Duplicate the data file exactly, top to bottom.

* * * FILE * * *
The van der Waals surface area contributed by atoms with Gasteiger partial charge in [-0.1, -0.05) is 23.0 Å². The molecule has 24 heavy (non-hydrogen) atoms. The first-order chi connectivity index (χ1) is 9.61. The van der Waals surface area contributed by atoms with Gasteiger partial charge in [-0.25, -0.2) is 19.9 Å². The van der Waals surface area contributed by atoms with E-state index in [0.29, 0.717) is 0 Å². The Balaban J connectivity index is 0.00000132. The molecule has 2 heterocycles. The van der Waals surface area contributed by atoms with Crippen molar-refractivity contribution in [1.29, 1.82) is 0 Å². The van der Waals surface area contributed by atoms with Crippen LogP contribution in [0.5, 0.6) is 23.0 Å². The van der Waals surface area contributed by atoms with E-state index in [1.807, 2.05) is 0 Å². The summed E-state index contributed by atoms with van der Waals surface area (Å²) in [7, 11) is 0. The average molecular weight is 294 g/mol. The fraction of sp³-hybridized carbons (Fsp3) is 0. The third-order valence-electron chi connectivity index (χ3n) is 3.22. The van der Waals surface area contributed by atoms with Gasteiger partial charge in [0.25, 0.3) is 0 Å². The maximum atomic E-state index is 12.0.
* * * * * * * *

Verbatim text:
The van der Waals surface area contributed by atoms with Gasteiger partial charge in [-0.1, -0.05) is 23.0 Å². The molecule has 24 heavy (non-hydrogen) atoms. The first-order chi connectivity index (χ1) is 9.61. The van der Waals surface area contributed by atoms with Gasteiger partial charge in [-0.25, -0.2) is 19.9 Å². The van der Waals surface area contributed by atoms with E-state index in [0.29, 0.717) is 0 Å². The Balaban J connectivity index is 0.00000132. The molecule has 2 heterocycles. The van der Waals surface area contributed by atoms with Crippen molar-refractivity contribution in [1.29, 1.82) is 0 Å². The van der Waals surface area contributed by atoms with Crippen LogP contribution in [0.5, 0.6) is 23.0 Å². The van der Waals surface area contributed by atoms with E-state index in [1.807, 2.05) is 0 Å². The summed E-state index contributed by atoms with van der Waals surface area (Å²) in [7, 11) is 0. The average molecular weight is 294 g/mol. The fraction of sp³-hybridized carbons (Fsp3) is 0. The third-order valence-electron chi connectivity index (χ3n) is 3.22. The van der Waals surface area contributed by atoms with Gasteiger partial charge in [0.25, 0.3) is 0 Å². The maximum atomic E-state index is 12.0.